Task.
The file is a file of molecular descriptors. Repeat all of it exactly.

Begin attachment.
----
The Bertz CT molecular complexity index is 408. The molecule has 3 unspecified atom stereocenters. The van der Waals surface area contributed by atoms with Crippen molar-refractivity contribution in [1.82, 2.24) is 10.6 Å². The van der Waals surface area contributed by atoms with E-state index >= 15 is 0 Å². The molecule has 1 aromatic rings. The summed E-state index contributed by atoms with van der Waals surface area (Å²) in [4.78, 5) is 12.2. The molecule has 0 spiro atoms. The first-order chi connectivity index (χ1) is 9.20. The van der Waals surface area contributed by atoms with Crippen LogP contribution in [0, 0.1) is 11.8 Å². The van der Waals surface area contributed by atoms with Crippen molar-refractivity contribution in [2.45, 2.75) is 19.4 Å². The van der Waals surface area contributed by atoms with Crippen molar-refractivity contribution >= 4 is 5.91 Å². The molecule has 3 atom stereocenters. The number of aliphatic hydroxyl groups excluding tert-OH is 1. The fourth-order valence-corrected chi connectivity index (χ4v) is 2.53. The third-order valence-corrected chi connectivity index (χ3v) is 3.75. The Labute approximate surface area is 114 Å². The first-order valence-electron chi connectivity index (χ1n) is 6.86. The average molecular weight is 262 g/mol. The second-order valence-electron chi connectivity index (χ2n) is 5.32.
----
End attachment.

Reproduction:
The Bertz CT molecular complexity index is 408. The molecule has 3 unspecified atom stereocenters. The van der Waals surface area contributed by atoms with Crippen molar-refractivity contribution in [1.82, 2.24) is 10.6 Å². The van der Waals surface area contributed by atoms with E-state index >= 15 is 0 Å². The molecule has 1 aromatic rings. The summed E-state index contributed by atoms with van der Waals surface area (Å²) in [4.78, 5) is 12.2. The molecule has 0 spiro atoms. The first-order chi connectivity index (χ1) is 9.20. The van der Waals surface area contributed by atoms with Crippen LogP contribution in [0, 0.1) is 11.8 Å². The van der Waals surface area contributed by atoms with Crippen molar-refractivity contribution in [2.45, 2.75) is 19.4 Å². The van der Waals surface area contributed by atoms with Crippen molar-refractivity contribution >= 4 is 5.91 Å². The molecule has 3 atom stereocenters. The number of aliphatic hydroxyl groups excluding tert-OH is 1. The fourth-order valence-corrected chi connectivity index (χ4v) is 2.53. The third-order valence-corrected chi connectivity index (χ3v) is 3.75. The Labute approximate surface area is 114 Å². The first-order valence-electron chi connectivity index (χ1n) is 6.86. The average molecular weight is 262 g/mol. The second-order valence-electron chi connectivity index (χ2n) is 5.32.